U.S. Equal Employment Opportunity Commission
Nationwide Towing Company Failed to Provide Reasonable Accommodations to Class of Employees With Disabilities, Federal Agency Charged
CHICAGO – United Road Towing, Inc., a Mokena, Ill.-based towing company, will pay $380,000 to 13 claimants and provide other relief resolving a disability discrimination lawsuit, the U.S. Equal Employment Opportunity Commission (EEOC) announced. A federal district court judge in Chicago entered a consent decree ending the litigation on Wednesday, June 20, 2012.
The EEOC’s lawsuit, which was filed Sept. 30, 2009, charged that United Road Towing had failed to provide reasonable accommodations to a class of employees with disabilities. The complaint highlighted United Road Towing’s inflexible medical leave policy and practice of terminating employees with disabilities at the end of medical leaves rather bringing them back to work with reasonable accommodation. The alleged discrimination took place in Chicago, Phoenix, San Diego, Indianapolis, Las Vegas and Los Angeles.
The EEOC alleged that such conduct violates the Americans With Disabilities Act (ADA). The EEOC filed suit in U.S. District Court for the Northern District of Illinois (Case No. 10-cv-6259) after first attempting to reach a pre-litigation settlement through its conciliation process.
In addition to providing monetary relief to the 13 claimants, the consent decree includes injunctive relief. The decree prohibits the company from discriminating against those with disabilities and requires the implementation of a reasonable accommodations policy. It also requires training on the ADA for the company’s management.
The EEOC lawsuit was preceded by an administrative investigation and efforts to voluntarily resolve the matter through the agency’s statutory conciliation process, both of which were managed by the Director of the EEOC’s Chicago District, John Rowe.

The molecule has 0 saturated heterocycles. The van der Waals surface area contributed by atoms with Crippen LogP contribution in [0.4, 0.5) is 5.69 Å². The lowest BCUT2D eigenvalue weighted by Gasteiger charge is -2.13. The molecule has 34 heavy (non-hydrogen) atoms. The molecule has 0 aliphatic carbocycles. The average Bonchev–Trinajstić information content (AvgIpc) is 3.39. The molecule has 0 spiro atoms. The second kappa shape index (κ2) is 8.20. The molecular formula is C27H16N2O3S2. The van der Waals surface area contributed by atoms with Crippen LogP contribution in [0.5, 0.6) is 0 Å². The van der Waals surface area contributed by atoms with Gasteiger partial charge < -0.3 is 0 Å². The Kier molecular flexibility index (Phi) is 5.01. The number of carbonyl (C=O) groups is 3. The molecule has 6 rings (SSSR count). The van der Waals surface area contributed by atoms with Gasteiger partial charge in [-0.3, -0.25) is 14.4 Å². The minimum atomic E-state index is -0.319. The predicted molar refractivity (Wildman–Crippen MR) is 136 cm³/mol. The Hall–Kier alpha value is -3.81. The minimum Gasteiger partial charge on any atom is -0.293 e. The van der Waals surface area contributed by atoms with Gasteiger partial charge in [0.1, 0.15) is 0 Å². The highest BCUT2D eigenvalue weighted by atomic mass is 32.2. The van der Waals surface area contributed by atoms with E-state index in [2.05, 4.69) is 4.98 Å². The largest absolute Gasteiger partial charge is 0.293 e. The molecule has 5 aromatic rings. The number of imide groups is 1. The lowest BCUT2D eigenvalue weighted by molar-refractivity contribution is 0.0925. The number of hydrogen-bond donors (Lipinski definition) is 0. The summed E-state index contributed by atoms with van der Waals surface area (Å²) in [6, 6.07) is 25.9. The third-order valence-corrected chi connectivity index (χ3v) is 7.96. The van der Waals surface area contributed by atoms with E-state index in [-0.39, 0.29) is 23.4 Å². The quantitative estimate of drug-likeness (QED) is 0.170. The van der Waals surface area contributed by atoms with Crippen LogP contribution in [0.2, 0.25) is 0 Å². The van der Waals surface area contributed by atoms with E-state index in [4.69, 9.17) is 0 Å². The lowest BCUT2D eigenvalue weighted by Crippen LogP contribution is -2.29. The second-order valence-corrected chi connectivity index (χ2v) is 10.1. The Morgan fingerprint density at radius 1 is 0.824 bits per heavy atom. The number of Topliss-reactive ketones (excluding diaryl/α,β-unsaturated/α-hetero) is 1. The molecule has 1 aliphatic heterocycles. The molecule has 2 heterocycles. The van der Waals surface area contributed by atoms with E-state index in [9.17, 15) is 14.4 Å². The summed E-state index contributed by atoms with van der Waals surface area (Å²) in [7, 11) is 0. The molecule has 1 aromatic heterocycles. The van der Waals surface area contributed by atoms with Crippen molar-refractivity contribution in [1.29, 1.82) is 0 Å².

“The purpose of the ADA is to allow persons with disabilities to be productive members of the work force,” said Regional Attorney John Hendrickson of the EEOC’s Chicago District Office. “A company cannot thwart this purpose by depriving disabled workers of the accommodations they need to remain active workers.”
Supervisory Trial Attorney Diane Smason added, “We are pleased that United Road Towing resolved this case. The consent decree will ensure that the company makes reasonable accommodations available to employees with disabilities who need them.”
In addition to Hendrickson and Smason, the EEOC was represented by Trial Attorneys Brandi Davis, June Calhoun, and Laurie Elkin. The EEOC Chicago District Office is responsible for processing charges of discrimination, administrative enforcement, and the conduct of agency litigation in Illinois, Wisconsin, Minnesota, Iowa and North and South Dakota, with Area Offices in Milwaukee and Minneapolis.
The EEOC enforces federal laws prohibiting employment discrimination. Further information about the Commission is available on its web site at www.eeoc.gov.